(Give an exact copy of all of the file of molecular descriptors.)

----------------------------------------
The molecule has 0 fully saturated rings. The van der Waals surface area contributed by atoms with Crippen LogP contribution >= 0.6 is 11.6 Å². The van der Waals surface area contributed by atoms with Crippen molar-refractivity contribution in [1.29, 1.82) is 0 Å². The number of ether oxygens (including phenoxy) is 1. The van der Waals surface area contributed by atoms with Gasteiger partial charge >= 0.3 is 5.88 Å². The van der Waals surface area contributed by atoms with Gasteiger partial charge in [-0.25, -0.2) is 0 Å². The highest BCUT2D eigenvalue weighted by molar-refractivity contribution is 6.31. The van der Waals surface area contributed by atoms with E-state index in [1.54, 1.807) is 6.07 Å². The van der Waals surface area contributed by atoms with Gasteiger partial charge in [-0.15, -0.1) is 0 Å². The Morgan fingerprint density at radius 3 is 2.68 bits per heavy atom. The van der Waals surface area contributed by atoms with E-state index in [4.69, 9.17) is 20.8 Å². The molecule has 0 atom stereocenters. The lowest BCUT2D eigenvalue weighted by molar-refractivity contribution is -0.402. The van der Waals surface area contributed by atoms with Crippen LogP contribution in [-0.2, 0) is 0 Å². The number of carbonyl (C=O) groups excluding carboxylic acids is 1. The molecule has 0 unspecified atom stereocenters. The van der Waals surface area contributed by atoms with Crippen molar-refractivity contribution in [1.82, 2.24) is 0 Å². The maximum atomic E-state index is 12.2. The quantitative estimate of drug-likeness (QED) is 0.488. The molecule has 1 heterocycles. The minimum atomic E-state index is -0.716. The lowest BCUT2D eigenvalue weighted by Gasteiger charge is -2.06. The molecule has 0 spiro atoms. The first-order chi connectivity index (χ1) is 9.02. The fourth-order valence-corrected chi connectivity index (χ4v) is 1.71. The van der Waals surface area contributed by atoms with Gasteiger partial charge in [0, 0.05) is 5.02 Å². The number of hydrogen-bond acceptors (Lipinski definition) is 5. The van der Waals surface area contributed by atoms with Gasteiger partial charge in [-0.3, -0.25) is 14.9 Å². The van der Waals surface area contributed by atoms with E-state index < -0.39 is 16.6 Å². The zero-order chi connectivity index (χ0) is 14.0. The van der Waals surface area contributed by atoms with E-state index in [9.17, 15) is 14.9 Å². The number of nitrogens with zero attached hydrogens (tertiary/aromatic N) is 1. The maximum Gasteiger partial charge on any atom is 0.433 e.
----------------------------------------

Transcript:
The molecule has 0 fully saturated rings. The van der Waals surface area contributed by atoms with Crippen LogP contribution >= 0.6 is 11.6 Å². The van der Waals surface area contributed by atoms with Crippen molar-refractivity contribution in [1.29, 1.82) is 0 Å². The number of ether oxygens (including phenoxy) is 1. The van der Waals surface area contributed by atoms with Gasteiger partial charge >= 0.3 is 5.88 Å². The van der Waals surface area contributed by atoms with Gasteiger partial charge in [-0.25, -0.2) is 0 Å². The highest BCUT2D eigenvalue weighted by molar-refractivity contribution is 6.31. The van der Waals surface area contributed by atoms with E-state index in [1.54, 1.807) is 6.07 Å². The van der Waals surface area contributed by atoms with Gasteiger partial charge in [-0.15, -0.1) is 0 Å². The Morgan fingerprint density at radius 3 is 2.68 bits per heavy atom. The van der Waals surface area contributed by atoms with E-state index in [4.69, 9.17) is 20.8 Å². The molecule has 0 atom stereocenters. The lowest BCUT2D eigenvalue weighted by molar-refractivity contribution is -0.402. The van der Waals surface area contributed by atoms with Crippen LogP contribution in [-0.2, 0) is 0 Å². The number of carbonyl (C=O) groups excluding carboxylic acids is 1. The molecule has 0 unspecified atom stereocenters. The van der Waals surface area contributed by atoms with Crippen molar-refractivity contribution in [1.82, 2.24) is 0 Å². The maximum atomic E-state index is 12.2. The quantitative estimate of drug-likeness (QED) is 0.488. The molecule has 1 heterocycles. The minimum atomic E-state index is -0.716. The lowest BCUT2D eigenvalue weighted by Gasteiger charge is -2.06. The molecule has 0 spiro atoms. The first-order chi connectivity index (χ1) is 9.02. The fourth-order valence-corrected chi connectivity index (χ4v) is 1.71. The van der Waals surface area contributed by atoms with Gasteiger partial charge in [0, 0.05) is 5.02 Å². The number of hydrogen-bond acceptors (Lipinski definition) is 5. The van der Waals surface area contributed by atoms with Gasteiger partial charge in [-0.3, -0.25) is 14.9 Å². The van der Waals surface area contributed by atoms with E-state index < -0.39 is 16.6 Å². The zero-order chi connectivity index (χ0) is 14.0. The van der Waals surface area contributed by atoms with E-state index in [9.17, 15) is 14.9 Å². The number of nitrogens with zero attached hydrogens (tertiary/aromatic N) is 1. The maximum Gasteiger partial charge on any atom is 0.433 e.